Kia’s 'Platform Beyond Vehicle' Is A Line Of Transforming Commercial EVs

Car companies love to talk about “mobility solutions” and “last-mile delivery systems,” but with a few notable exceptions, the commercial vehicle space feels like a pretty stagnant one. Even if they happen to be electric, most efforts in that arena are just delivery vans or maybe pickup truck. Where’s the innovation? Well, Kia—the Korean automaker that’s rapidly becoming a major power player in the EV space—unveiled some future commercial vehicle plans at CES today, and they do seem to be on a different level.

Meet the Kia Platform Beyond Vehicle, or PBV for short. It’s not just one car, but an entire platform of transforming, modular electric vehicles designed to underpin a family of future work-focused vehicles. The cars unveiled at CES are the PV1 small van, PV7 large van, and the midsize PV5, which actually comes in several variants that will also ultimately include an autonomous robotaxi.

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Kia’s got big, global plans

Though it used to be an ultra-budget brand, Kia is one of the fastest-growing automakers now in multiple countries and segments. Along with its corporate sibling Hyundai, it’s got big plans for more EVs and EV factories globally—and now the commercial and delivery world, too.

In a news release, Kia’s president and CEO Ho Sung Song said the PBV line “represents our vision of going beyond the traditional concept of automobiles by fulfilling the unmet needs of diverse customers and communities through optimized vehicles and services catering to specific market and business circumstances.”

In other words, what you’re seeing here is something different from the average electric crossover that seems to debut every week as of late. Moreover, this appears to be an entirely new line of business for Kia beyond just selling cars. These vehicles are “intended to be a total mobility solution that combines fit-for-purpose EVs with advanced software solutions based on the Hyundai Motor Group’s software-to-everything, or SDx, strategy,” the automaker said in a news release—meaning that fleet management via software will be a big part of what’s to come here.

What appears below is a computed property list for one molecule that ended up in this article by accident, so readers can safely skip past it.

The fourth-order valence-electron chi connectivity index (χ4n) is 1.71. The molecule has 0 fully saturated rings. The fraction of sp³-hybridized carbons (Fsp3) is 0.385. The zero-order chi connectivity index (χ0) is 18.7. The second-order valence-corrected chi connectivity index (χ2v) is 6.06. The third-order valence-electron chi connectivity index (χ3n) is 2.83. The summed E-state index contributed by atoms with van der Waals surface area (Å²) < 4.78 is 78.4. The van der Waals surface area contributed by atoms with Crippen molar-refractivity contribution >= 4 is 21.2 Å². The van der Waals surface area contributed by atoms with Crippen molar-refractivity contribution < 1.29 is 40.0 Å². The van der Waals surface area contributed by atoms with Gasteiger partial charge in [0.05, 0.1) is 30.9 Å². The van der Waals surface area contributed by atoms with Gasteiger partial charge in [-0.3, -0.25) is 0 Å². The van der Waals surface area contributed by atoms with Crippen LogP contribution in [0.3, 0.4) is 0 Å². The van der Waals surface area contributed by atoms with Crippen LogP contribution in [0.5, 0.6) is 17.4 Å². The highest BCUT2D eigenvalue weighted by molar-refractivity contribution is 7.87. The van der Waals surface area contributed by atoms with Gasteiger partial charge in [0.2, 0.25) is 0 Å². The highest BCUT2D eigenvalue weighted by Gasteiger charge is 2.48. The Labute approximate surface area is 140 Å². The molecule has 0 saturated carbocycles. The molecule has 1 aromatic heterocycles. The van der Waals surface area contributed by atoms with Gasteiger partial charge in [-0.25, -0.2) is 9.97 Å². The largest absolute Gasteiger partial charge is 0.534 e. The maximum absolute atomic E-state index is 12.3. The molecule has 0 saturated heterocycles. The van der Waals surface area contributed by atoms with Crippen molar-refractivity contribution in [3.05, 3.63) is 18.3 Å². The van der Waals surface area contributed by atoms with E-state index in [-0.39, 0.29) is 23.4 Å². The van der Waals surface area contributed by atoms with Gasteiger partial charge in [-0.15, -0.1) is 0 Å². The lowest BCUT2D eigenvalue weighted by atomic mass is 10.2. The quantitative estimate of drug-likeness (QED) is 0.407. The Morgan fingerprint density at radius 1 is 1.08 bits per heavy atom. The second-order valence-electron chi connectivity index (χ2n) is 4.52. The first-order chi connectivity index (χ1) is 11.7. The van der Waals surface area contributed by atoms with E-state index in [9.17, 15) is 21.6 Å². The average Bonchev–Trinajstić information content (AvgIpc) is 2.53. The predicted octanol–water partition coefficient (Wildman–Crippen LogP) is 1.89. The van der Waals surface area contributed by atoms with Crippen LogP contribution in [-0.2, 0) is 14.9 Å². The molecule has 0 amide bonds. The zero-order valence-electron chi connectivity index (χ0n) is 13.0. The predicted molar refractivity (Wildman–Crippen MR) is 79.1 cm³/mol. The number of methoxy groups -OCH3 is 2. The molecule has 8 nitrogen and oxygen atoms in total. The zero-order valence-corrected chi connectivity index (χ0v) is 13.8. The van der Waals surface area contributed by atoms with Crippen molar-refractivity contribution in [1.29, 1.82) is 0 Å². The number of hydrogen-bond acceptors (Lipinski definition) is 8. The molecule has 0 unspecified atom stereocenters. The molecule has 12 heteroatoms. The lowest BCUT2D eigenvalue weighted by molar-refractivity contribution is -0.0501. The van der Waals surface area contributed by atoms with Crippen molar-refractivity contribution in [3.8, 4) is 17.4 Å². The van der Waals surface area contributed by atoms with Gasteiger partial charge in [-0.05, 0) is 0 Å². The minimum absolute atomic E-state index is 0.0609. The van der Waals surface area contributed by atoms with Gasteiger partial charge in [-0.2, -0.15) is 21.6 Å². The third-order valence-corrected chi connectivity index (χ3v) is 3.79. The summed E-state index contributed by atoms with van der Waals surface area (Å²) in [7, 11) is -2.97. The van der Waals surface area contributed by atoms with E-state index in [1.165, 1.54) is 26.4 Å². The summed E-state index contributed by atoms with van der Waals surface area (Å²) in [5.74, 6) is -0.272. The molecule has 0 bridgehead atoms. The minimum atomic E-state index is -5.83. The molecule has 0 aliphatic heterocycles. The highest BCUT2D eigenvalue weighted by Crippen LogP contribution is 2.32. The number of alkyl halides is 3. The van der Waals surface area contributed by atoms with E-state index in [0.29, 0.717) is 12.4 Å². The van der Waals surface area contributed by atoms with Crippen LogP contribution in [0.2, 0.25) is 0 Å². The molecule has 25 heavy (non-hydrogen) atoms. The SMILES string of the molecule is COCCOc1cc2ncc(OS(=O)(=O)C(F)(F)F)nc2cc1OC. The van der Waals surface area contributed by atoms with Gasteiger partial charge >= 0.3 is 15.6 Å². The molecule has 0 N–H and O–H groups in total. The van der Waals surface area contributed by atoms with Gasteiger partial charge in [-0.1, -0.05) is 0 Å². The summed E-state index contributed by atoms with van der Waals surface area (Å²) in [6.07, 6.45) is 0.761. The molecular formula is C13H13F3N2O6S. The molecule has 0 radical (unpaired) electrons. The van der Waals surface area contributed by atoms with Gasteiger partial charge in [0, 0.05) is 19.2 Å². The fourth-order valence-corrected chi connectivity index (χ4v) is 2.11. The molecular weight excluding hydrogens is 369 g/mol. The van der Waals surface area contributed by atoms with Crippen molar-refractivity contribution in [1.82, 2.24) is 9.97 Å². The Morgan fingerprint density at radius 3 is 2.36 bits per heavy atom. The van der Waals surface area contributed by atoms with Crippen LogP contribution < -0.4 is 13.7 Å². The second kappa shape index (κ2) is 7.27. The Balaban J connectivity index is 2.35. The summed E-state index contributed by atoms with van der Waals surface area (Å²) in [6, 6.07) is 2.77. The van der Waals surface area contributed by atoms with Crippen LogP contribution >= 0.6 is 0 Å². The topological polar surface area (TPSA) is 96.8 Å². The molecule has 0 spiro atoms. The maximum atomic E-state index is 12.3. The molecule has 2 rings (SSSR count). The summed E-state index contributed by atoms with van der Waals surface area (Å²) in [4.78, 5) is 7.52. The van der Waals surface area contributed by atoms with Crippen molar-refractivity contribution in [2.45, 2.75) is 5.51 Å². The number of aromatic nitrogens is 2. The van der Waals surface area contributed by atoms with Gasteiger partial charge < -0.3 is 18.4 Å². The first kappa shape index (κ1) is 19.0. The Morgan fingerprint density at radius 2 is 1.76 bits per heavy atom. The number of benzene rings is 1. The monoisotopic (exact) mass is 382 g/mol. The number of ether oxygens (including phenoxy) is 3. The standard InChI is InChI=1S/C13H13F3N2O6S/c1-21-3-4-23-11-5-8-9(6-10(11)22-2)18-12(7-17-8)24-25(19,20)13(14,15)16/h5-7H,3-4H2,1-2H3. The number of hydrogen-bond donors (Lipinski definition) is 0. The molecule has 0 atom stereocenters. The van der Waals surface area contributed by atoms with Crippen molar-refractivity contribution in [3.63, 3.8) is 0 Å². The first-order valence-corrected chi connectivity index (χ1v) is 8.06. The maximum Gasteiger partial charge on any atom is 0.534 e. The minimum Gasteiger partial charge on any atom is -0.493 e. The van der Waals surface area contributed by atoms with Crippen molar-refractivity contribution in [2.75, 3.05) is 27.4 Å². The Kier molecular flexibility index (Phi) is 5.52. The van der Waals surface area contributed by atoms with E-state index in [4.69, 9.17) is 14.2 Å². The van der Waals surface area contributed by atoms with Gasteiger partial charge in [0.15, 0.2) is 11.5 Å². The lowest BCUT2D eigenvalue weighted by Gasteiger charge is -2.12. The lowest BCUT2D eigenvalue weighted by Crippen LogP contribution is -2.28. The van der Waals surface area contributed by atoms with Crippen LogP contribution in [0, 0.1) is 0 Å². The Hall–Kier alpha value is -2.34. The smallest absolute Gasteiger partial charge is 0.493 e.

A few key details have not been released yet, however, including the cost of these vehicles, what battery packs they’ll use and their estimated ranges. But this news offers a fascinating preview into what Kia has in store next. 

Kia Platform Beyond Vehicle (PBV)

We’ll start with the PV5 family, which for now is just being called the Concept PV5 even though it looks fairly production-ready. You still get Kia’s futuristic design language here, although it’s pared down a bit for commercial use and kind of stands on its own. Four variants of PV5 debuted at CES—Basic, Van, High Roof, and Chassis Cab—each with large, pillarless door openings and a great deal of interior room. 

Here’s where things get really interesting. Kia says that the body parts behind the driver are modular and transformable, such that a single chassis can be used in multiple forms if the owner desires. Behind the cab, or “driver zone,” sit the “life modules”—basically, the different van bodies. Those “can be connected to the base vehicle via a hybrid electromagnetic and mechanical coupling technology, turning the PBV into a taxi during the day, to a delivery van at night, and a personal recreational vehicle on weekends,” Kia said.